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Why Mavericks Matter

A group that strives for harmony and consensus in its major decisions faces a dilemma. On one hand, cohesion appears beneficial. Surely it should be positive to operate in a warm, clubby atmosphere, guided by a unified esprit de corps. The problem arises when such cohesion suffocates critical thinking, leading the cozy club toward suboptimal decisions. In other words, you need some devil’s advocates to argue the other side of the case.

In a corporate arena where team players and conformists are encouraged, the opinions of loners and dissenters may be squashed. Soon groupthink takes root.

Don’t upset the apple cart

Groupthink has prevailed since cave dwellers learned to grunt approval. The term for the concept, however, was only formally coined in 1952 by William H. Whyte and popularized 20 years later by Irving Janis. The phenomenon describes a group dynamic where similarities and shared attitudes among members suppress disagreement. What should function as a well-oiled machine instead falters when the group elevates consensus above candid communication for making decisions.

It is normal that most people hate to be the odd one out. It is uncomfortable to leave the security of the majority. It can be tempting to self-censor to fit in. As the Japanese say, the nail that stands up gets hammered down.

Dangers result from conformity, though, as the cases below remind us. Groupthinkers soon come to believe they are invulnerable, smarter or morally superior. It is easy for them to be overoptimistic, to blindly enter destructive paths and to take on unwarranted risk. Ignoring the possibility of bad outcomes means lacking preparation for them. The larger the group, the more likely it is to follow groupthink. Why? A ratio of, say, 3 out of 5 people on one side is less compelling than, say, 23 out of 25.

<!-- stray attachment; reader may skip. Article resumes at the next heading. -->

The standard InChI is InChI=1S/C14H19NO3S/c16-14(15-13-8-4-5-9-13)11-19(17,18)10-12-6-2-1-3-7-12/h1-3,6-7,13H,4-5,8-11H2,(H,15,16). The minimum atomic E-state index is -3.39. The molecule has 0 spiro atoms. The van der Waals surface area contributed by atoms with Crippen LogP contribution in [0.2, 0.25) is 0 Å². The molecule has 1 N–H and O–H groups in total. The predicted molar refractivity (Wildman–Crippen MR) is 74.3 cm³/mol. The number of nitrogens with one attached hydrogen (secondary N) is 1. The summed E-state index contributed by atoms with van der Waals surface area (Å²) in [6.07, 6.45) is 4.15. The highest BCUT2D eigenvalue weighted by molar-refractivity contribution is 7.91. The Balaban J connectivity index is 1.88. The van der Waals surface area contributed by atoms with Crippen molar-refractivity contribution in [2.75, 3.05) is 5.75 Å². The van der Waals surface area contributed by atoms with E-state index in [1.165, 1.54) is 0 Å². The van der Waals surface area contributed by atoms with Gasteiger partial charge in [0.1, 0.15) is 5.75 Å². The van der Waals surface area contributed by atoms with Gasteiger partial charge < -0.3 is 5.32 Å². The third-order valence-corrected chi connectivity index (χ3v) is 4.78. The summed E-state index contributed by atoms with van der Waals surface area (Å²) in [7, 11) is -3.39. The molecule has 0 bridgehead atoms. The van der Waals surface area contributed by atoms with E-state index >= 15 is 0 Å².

Managers who are paying attention may discern the symptoms:

  • Close-knit teams.
  • Stress under time pressure.
  • Homogeneity.
  • Overconfidence.
  • Submission to authority.
  • Closed leadership style.
  • Stereotyping dissenters as inept and/or ostracizing them.
  • Emphasis on loyalty.
  • Domination by outspoken members.
  • Resistance against new ideas.

Sometimes a collective fallacy called an Abilene paradox arises — nobody on the team even likes an idea, but all hesitate to object, believing everyone else likes it.

Groupthink catastrophes

Some famous examples of disastrous groupthinking illustrate the perils in the workplace as well as the wider world.

  • Hundreds of communications had been intercepted weeks before the Pearl Harbor attack but were disregarded. The U.S. was more concerned with its citizens living in Hawaii.
  • The Space Shuttle Challenger crashed in 73 seconds, killing seven aboard. The craft’s O-ring seals failed, although NASA engineers had known the faulty parts were vulnerable.
  • The insolvency of iconic Swissair has been blamed on the unanimity in its directors’ backgrounds and values. Nicknamed the “flying bank,” the airline expanded in the 1990s by buying smaller airlines for access to the European market, but became crushed by debt loads.
  • Kodak refused to adopt digital technology, fearing for its film processing business. (Ironically, it had developed the first digital camera.)
  • In earlier eras, escalation of the Vietnam War, the Bay of Pigs fiasco and the Watergate scandal were all driven in part by groupthink.

Most recently, cancel culture has wreaked havoc on lives and careers. Businesses and society both lose out on wasted talent.

How to overcome groupthink

Managers can take concrete steps to promote a culture of openness less susceptible to groupthink. The principle is to welcome alternative perspectives and foster constructive arguments on both sides. Look to unbiased sources of information from beyond the team.

Give extra voice to quiet team members, literally. Ask for a show of hands rather than a louder expression. Consider permitting anonymous comments. Breaking into smaller teams may help, too.

Create diversity by mixing personalities and backgrounds. Note, for example, that the diversity of the UK Bletchley Park team has been credited with the team’s success in breaking the German cipher code in World War II. Everyone should have a clear role. Leaders might sometimes take a back seat, not attending every meeting and not necessarily speaking first.

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